January 01, 2012

The usual New Year post (Top of 2011)

Once again, a year ends and another one begins, and with that comes new things, new life events, new problems, new triumphs, and of course, new movies. The fabled year of 2012 is upon us, and so it's time to look back and see what did the year of 2011 left us. Personally, 2011 was a great year, not only W-Cinema seemed to resurrect (somewhat) and deliver more reviews, but I also may have learned a thing or two about life in the process. Life is good.

Back to movies, given that realistically, nobody can truly get a full grasp of what's released during in the year (because of different release dates for different countries or limited availability), I decided to make three lists. One dedicated exclusively to the Top of 2011 as per tradition in W-Cinema (that is, based on the original release date, meaning the IMDB date). Another to detail my theatre experience (since I live in Mexico, expect several films of 2010 in the list, which didn't arrive until the last year). And finally, a list chrinicling the discoveries I made during the year, that is, films from any other year that I just happened to watch for the first time during this year that ends.

Naturally, with every list, you may agree or disagree with it, but whatever be the nature of the feeling this humble lists incite in you, don't be afraid to stop by and comment. Opinions are greatly appreciated. An now, the lists:

Top films of 2011
I couldn't decide what to place in first place, if Woody Allen's heartfelt tribute to the City of Lights, or Verbinski's animated homage to Sergio Leone. In the end, I opted for Allen, as his "Midnight in Paris" is a superbly done exericise in comedy that is always intelligent, witty and charming. Pretty much what used to be Allen's trademark in the past. Is this a return to form? A new masterpiece? I don't know, it's not. But it's certainly a remarkably enjoyable film. Oh, and I did not find "The Tree of Life" as amazing as it claim it is.
1) Midnight in Paris (2011, Woody Allen)
2) Rango (2011, Gore Verbinski)
3) Miss Bala (2011, Gerardo Naranjo)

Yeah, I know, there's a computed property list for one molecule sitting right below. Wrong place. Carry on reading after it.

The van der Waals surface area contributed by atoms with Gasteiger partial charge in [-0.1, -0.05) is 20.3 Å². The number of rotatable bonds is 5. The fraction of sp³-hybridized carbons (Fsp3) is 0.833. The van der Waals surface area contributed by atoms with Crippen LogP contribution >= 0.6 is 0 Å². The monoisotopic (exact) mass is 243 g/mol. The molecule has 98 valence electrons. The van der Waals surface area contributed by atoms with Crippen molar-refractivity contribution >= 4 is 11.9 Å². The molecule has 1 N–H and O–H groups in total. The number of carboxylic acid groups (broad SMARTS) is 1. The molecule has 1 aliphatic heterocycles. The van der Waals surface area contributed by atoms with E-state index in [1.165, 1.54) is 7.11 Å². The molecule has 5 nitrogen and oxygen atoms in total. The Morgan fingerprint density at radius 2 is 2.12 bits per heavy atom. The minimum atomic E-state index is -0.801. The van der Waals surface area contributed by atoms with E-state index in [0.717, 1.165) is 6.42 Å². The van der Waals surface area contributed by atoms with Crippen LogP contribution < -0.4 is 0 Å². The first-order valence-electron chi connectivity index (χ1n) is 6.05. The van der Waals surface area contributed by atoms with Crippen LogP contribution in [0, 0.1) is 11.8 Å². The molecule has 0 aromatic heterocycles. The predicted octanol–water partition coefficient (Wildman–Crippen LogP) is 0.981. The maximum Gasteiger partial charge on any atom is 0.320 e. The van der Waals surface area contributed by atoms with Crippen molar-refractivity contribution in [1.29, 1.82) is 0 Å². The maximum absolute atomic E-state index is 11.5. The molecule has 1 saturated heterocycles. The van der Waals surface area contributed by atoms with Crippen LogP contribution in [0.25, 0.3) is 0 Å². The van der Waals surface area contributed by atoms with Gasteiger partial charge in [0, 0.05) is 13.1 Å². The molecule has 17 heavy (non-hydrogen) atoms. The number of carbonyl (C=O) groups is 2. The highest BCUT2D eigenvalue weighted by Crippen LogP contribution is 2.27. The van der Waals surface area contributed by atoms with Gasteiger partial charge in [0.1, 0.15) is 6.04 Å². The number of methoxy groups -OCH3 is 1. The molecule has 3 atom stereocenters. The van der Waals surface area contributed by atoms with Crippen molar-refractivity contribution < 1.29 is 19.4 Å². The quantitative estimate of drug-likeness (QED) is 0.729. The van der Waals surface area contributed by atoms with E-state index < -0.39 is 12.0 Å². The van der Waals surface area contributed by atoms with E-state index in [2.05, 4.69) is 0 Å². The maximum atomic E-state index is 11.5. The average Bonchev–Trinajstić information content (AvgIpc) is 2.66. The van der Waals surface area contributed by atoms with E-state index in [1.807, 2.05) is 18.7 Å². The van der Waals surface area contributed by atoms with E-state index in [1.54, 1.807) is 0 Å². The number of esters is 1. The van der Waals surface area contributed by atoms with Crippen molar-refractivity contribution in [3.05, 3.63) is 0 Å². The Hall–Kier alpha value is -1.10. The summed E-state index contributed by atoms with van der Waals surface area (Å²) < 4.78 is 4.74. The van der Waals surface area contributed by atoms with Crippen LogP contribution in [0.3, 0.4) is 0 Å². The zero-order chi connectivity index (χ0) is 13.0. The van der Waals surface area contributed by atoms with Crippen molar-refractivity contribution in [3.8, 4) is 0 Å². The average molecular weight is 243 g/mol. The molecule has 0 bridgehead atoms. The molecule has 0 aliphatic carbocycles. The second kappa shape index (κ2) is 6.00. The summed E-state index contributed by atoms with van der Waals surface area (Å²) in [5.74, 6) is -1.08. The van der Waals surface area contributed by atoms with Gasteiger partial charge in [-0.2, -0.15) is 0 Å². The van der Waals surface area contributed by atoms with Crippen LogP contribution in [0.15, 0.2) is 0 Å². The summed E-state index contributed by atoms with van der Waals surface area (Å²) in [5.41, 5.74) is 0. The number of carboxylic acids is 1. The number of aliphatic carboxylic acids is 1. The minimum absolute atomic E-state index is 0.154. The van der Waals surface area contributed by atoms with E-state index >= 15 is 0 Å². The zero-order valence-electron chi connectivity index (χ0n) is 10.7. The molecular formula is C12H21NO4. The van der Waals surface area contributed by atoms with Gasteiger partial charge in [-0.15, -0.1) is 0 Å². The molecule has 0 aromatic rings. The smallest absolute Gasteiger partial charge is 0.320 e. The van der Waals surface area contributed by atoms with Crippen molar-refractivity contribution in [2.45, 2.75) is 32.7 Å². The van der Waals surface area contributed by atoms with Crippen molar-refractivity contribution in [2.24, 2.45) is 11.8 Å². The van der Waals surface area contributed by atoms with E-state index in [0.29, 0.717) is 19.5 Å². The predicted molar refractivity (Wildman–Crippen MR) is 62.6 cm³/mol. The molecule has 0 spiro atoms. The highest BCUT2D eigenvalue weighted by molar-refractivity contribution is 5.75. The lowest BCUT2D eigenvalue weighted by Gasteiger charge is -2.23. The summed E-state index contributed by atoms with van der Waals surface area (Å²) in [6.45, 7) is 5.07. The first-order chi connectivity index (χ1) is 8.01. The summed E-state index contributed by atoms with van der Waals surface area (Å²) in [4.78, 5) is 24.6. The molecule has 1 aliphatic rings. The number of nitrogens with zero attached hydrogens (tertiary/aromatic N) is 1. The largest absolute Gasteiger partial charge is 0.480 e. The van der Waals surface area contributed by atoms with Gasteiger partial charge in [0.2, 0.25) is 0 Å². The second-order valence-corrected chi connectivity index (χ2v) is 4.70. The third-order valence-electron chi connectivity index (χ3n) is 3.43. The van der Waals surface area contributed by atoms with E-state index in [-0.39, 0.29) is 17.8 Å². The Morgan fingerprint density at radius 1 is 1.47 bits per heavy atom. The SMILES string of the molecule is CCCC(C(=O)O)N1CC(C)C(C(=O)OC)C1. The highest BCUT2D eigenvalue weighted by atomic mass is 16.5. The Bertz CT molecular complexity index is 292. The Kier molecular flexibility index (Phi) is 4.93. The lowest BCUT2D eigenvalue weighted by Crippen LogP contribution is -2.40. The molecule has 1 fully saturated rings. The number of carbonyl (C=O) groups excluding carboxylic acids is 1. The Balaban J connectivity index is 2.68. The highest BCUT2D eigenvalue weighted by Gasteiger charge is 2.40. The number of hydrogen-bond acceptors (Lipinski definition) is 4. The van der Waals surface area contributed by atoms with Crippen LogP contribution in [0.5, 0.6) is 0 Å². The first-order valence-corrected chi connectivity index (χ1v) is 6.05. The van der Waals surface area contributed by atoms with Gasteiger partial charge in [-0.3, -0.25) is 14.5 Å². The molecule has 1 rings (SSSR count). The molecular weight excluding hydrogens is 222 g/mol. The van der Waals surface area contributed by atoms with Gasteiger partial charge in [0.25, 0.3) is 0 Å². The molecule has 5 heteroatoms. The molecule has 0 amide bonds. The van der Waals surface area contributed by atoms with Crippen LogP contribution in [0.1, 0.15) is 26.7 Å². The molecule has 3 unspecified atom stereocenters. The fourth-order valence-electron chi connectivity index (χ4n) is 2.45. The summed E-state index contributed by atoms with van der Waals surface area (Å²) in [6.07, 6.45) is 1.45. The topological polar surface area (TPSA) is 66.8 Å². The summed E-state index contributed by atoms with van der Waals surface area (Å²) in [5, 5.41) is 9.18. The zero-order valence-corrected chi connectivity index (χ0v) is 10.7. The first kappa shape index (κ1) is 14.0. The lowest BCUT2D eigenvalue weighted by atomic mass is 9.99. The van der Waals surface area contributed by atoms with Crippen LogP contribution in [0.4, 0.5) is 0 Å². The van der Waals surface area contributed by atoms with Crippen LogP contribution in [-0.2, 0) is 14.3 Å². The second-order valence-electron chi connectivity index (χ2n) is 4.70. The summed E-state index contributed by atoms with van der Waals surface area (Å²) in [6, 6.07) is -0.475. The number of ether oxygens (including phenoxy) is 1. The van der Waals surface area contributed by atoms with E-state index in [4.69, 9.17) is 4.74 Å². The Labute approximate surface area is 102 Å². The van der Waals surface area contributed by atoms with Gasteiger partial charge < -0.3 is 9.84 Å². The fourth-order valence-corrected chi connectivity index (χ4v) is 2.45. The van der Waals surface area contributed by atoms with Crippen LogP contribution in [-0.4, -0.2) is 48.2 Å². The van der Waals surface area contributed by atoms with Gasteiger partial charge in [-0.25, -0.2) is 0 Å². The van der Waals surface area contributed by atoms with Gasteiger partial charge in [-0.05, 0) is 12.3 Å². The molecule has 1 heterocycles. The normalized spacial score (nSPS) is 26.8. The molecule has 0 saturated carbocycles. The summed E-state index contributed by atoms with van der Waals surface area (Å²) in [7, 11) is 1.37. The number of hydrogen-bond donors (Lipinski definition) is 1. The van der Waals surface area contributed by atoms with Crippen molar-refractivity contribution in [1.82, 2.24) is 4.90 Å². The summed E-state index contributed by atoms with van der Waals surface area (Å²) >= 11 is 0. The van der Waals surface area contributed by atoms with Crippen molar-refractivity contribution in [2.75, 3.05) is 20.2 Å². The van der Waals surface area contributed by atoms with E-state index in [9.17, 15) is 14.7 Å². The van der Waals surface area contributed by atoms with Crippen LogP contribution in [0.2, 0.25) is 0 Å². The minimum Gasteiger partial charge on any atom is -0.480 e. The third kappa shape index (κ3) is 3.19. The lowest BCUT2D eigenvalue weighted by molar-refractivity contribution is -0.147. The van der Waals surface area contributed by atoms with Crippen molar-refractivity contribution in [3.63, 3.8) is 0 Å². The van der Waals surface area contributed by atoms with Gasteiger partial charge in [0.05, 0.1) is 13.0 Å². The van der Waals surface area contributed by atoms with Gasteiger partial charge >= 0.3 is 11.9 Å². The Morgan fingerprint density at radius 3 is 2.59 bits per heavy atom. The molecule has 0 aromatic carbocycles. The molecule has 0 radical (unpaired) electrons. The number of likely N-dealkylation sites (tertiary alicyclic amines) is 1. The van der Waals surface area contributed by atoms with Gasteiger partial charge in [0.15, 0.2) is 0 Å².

4) Moneyball (2011, Bennett Miller)
5) Source Code (2011, Duncan Jones)
6) The Lincoln Lawyer (2011, Brad Furman)
7) Rise of the Planet of the Apes (2011, Rupert Wyatt)
8) Bridesmaids (2011, Paul Feig)
9) Mission: Impossible - Ghost Protocol (2011, Brad Bird)
10) The Tree of Life (2011, Terrence Malick)

At the theatre 2011

My theatre experience, as expected, shows a lot of 2010 at the top places. The reason of this is simple: most of the best films of a given year that I see, are not seen during that given year. Four 2010 films appear at the top, and still, I have the feeling that they could probably end up not being the best of 2010. Who knows? Perhaps there's an unknown film from the Eastern bloc that I'll end up discoverying in the following years... Yes, once again I fell under the spell of Darren Aronofsky, but I don't mind to admit that "Black Swan", as unsubtle and loud as it is, is a film that works for me. But then again, "The Kids Are All Right" could also had been #1, so between both films, the decision was purely arbitrary.
1) Black Swan (2010, Darren Aronofsky)
2) The Kids Are All Right (2010, Lisa Cholodenko)
3) 127 Hours (2010, Danny Boyle)
4) Copie conforme (2010, Abbas Kiarostami)
5) Midnight in Paris (2011, Woody Allen)
6) Rango (2011, Gore Verbinski)
7) Miss Bala (2011, Gerardo Naranjo)
8) Moneyball (2011, Bennett Miller)
9) Source Code (2011, Duncan Jones)
10) The Lincoln Lawyer (2011, Brad Furman)

Discoveries of 2011
While I try to watch more modern films and recent releases, there is a lot in the history of cinema that I still have not discovered yet. This year gave me 10 films that simply left me breathless. It may sound preposterous, but the previous two lists have nothing on these 10 true masterpieces of cinema. Each one of them a landmark of filmmaking that rightfully earned its place in history. From the stylish "Laura" to the enigmatic "Zerkalo", each is a very well recommended movie to learn just how truly great an art form that humble invention call cinema can be.
1) Zerkalo (1975, Andrey Tarkovskiy)
2) Viskningar och rop (1972, Ingmar Bergman)
3) Paris, Texas (1984, Wim Wenders)
4) Nazarín (1959, Luis Buñuel)
5) Fort Apache (1948, John Ford)
6) Les quatre cents coups (1959, François Truffaut)
7) Paths of Glory (1957, Stanley Kubrick)
8) Viridiana (1961, Luis Buñuel)
9) Ladri di biciclette (1948, Vittorio De Sica)
10) Laura (1944, Otto Preminger)


Kevin Matthews said...

Glad to see you also loved Rango as I did. I really didn't know what to expect but I loved it. And The Lincoln Lawyer is one that I think a lot of people will overlook until people like you and I say "no, seriously, it IS a good film".

J Luis Rivera said...

"The Lincoln Lawyer" seemed to me like the kind of thrillers that used to be done in the 70s or 80s.

And that is a good thing :)